A Reader's Guide by Linda Leith
"Linda Leith's study certainly enriches the beginner's appreciation of Two Solitudes, but it offers a stimulating interpretation for specialists as well." -- Patrick Coleman, Quebec Studies
Hugh MacLennan's landmark novel about English-French relations is the first text from Quebec to be included in ECW's new series of "Canadian Fiction Studies." (Volumes on bonheur d'occasion and Maria Chapdelaine are in preparation.) Designed for senior high school and undergraduate students, each volume in the series contains a chronology of the author, introductory chapters on the importance and critical reception of the work, and an extended "reading of the text," followed by an annotated bibliography. The concept is thus roughly equivalent tothe similar series devoted to world masterworks published by G.K. Hall. Although the format is a standard one, much depends on the critic's individual talent: combining basic exposition with fresh insight is not an easy task. Linda Leith's study certainly enriches the beginner's appreciation of Two Solitudes, but it offers a stimulating interpretation for specialists as well.
Critics of Two Solitudes have often distinguished between the worthiness of its theme and the awkwardness of its litereary expression. The value of Leith's study lies in her revisionary approach to the book's duality, which she locates within the form of the novel itself. Leith suggests that Two Solitudes seeks to blend two very different genres. The first parts of the novel offer an epic view of Canadian history, in which broadly drawn characters like Athanase Tallard are meant to typify larger social forces whose significance is explained by an authoritative narrator.The book's second half belongs instead to the genre of the bildungsroman, depicting young Paul Tallard's slow and tentative growth as a writer. Unfortunately, the techniques of characterization appropriate to the first half are carried over into the second, where greater subtlety and nuance were required. "The change of genre after the death of Alphonse Tallard … throws thesimplifications and banalities, the implausibilities and inconsistencies of MacLennan's characterization into relief. What had been admirable and certainly necessary in the epic becomes, in the Bildungsroman, a flaw" (45). Leith develops this insight in a number of directions, showing the interconnections between formal and thematic issues throughout the story.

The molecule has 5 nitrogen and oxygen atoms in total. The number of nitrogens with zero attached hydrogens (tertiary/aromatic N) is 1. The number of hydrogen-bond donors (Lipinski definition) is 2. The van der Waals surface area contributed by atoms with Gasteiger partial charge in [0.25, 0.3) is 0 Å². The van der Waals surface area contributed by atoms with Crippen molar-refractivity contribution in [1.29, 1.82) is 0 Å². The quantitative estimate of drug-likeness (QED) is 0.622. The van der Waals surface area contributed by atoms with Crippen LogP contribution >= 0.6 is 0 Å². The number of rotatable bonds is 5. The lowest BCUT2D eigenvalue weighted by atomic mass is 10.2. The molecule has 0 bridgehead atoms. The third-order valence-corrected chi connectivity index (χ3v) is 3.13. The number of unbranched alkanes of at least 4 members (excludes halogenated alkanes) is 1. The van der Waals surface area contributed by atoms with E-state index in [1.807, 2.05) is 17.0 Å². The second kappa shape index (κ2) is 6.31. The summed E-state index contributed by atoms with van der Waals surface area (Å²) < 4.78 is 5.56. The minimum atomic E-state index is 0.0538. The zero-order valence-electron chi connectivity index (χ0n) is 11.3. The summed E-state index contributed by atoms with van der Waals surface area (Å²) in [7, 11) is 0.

The asymmetry of French-English relations is another of Leith's concerns. She shows how the half-English, unreligious Paul Tallard makes him "quite unrepresentative of French Canada" in the 1940s, for his relationship to his community is very different from that of his bride Heather, an Anglo pure laine. MacLennan's sympathetic portrayal of the Canadian duality is also undercut by the assumption that it is the French who must do more accommodating than the English in Québec. To clicnch the point, she includes a section called "An Imaginary Anglo" in which she invents an English Canadian "whose sympathies for French Canada [would be] a match" for those of Athanase Tallard (63). Through this exercise in counter-imagination she shows very wittily justhow the novel's premise is skewed in essential ways. In the chapter on the work's reception, Leith also explores the reasons for the different reactions to the book among French and English critics.